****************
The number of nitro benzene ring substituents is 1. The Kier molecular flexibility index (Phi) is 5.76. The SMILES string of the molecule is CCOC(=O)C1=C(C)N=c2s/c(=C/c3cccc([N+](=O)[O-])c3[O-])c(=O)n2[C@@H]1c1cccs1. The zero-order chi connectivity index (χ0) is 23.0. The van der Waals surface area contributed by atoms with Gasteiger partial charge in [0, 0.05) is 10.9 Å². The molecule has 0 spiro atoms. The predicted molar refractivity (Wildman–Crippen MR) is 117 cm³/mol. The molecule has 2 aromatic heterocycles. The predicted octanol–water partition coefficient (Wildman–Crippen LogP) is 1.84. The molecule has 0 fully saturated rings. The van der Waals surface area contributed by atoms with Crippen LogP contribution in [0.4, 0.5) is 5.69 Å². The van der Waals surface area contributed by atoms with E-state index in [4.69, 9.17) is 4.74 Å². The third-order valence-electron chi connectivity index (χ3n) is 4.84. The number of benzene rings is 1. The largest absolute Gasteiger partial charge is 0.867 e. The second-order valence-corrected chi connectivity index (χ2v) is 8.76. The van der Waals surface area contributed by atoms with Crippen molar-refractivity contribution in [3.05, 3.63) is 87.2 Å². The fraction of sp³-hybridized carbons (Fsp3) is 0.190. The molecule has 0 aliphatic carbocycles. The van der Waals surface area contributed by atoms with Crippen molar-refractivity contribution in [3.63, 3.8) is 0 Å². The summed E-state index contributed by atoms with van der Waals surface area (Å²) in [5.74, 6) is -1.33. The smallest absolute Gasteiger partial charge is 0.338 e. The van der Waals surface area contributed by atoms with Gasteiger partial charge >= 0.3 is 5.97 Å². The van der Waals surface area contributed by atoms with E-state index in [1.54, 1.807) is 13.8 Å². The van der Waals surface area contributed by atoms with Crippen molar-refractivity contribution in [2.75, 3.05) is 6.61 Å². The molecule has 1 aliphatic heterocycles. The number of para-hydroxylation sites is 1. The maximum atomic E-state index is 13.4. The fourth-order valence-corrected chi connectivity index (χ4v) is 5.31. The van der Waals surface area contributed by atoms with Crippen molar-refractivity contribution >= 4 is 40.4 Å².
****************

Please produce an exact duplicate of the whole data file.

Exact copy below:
The number of nitro benzene ring substituents is 1. The Kier molecular flexibility index (Phi) is 5.76. The SMILES string of the molecule is CCOC(=O)C1=C(C)N=c2s/c(=C/c3cccc([N+](=O)[O-])c3[O-])c(=O)n2[C@@H]1c1cccs1. The zero-order chi connectivity index (χ0) is 23.0. The van der Waals surface area contributed by atoms with Gasteiger partial charge in [0, 0.05) is 10.9 Å². The molecule has 0 spiro atoms. The predicted molar refractivity (Wildman–Crippen MR) is 117 cm³/mol. The molecule has 2 aromatic heterocycles. The predicted octanol–water partition coefficient (Wildman–Crippen LogP) is 1.84. The molecule has 0 fully saturated rings. The van der Waals surface area contributed by atoms with Crippen LogP contribution in [0.4, 0.5) is 5.69 Å². The van der Waals surface area contributed by atoms with E-state index in [4.69, 9.17) is 4.74 Å². The third-order valence-electron chi connectivity index (χ3n) is 4.84. The number of benzene rings is 1. The largest absolute Gasteiger partial charge is 0.867 e. The second-order valence-corrected chi connectivity index (χ2v) is 8.76. The van der Waals surface area contributed by atoms with Crippen molar-refractivity contribution in [3.05, 3.63) is 87.2 Å². The fraction of sp³-hybridized carbons (Fsp3) is 0.190. The molecule has 0 aliphatic carbocycles. The van der Waals surface area contributed by atoms with Crippen molar-refractivity contribution in [3.63, 3.8) is 0 Å². The summed E-state index contributed by atoms with van der Waals surface area (Å²) in [5.74, 6) is -1.33. The smallest absolute Gasteiger partial charge is 0.338 e. The van der Waals surface area contributed by atoms with Gasteiger partial charge >= 0.3 is 5.97 Å². The van der Waals surface area contributed by atoms with E-state index in [1.54, 1.807) is 13.8 Å². The van der Waals surface area contributed by atoms with Crippen molar-refractivity contribution in [2.75, 3.05) is 6.61 Å². The molecule has 1 aliphatic heterocycles. The number of para-hydroxylation sites is 1. The maximum atomic E-state index is 13.4. The fourth-order valence-corrected chi connectivity index (χ4v) is 5.31. The van der Waals surface area contributed by atoms with Crippen molar-refractivity contribution >= 4 is 40.4 Å².